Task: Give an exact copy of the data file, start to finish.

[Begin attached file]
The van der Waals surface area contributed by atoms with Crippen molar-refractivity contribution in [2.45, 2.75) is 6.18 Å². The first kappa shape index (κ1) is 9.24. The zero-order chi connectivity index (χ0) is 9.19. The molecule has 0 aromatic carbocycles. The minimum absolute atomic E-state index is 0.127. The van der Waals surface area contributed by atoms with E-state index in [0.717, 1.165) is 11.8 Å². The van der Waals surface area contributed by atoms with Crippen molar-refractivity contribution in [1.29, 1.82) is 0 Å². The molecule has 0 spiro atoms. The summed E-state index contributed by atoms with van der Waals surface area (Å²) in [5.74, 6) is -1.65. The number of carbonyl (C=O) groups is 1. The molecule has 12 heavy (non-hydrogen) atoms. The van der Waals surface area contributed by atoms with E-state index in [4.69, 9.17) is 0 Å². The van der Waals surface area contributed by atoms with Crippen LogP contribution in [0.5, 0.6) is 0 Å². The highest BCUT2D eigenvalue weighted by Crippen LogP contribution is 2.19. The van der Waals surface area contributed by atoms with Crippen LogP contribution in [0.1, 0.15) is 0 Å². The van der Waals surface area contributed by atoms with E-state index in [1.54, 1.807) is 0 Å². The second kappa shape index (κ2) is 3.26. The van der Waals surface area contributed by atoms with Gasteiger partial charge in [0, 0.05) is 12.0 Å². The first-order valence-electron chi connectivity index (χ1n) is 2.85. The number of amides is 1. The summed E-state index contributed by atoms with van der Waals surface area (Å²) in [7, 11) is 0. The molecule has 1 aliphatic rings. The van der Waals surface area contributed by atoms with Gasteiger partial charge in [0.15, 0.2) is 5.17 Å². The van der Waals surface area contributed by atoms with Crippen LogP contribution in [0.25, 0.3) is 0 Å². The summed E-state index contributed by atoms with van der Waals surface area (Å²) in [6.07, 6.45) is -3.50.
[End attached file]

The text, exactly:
The van der Waals surface area contributed by atoms with Crippen molar-refractivity contribution in [2.45, 2.75) is 6.18 Å². The first kappa shape index (κ1) is 9.24. The zero-order chi connectivity index (χ0) is 9.19. The molecule has 0 aromatic carbocycles. The minimum absolute atomic E-state index is 0.127. The van der Waals surface area contributed by atoms with E-state index in [0.717, 1.165) is 11.8 Å². The van der Waals surface area contributed by atoms with Crippen molar-refractivity contribution in [1.29, 1.82) is 0 Å². The molecule has 0 spiro atoms. The summed E-state index contributed by atoms with van der Waals surface area (Å²) in [5.74, 6) is -1.65. The number of carbonyl (C=O) groups is 1. The molecule has 12 heavy (non-hydrogen) atoms. The van der Waals surface area contributed by atoms with E-state index in [4.69, 9.17) is 0 Å². The van der Waals surface area contributed by atoms with Crippen LogP contribution in [0.5, 0.6) is 0 Å². The highest BCUT2D eigenvalue weighted by Crippen LogP contribution is 2.19. The van der Waals surface area contributed by atoms with Crippen LogP contribution in [0.1, 0.15) is 0 Å². The van der Waals surface area contributed by atoms with E-state index in [1.54, 1.807) is 0 Å². The second kappa shape index (κ2) is 3.26. The van der Waals surface area contributed by atoms with Gasteiger partial charge in [0, 0.05) is 12.0 Å². The first-order valence-electron chi connectivity index (χ1n) is 2.85. The number of amides is 1. The summed E-state index contributed by atoms with van der Waals surface area (Å²) in [7, 11) is 0. The molecule has 1 aliphatic rings. The van der Waals surface area contributed by atoms with Gasteiger partial charge in [0.15, 0.2) is 5.17 Å². The van der Waals surface area contributed by atoms with Crippen LogP contribution in [0.25, 0.3) is 0 Å². The summed E-state index contributed by atoms with van der Waals surface area (Å²) in [6.07, 6.45) is -3.50.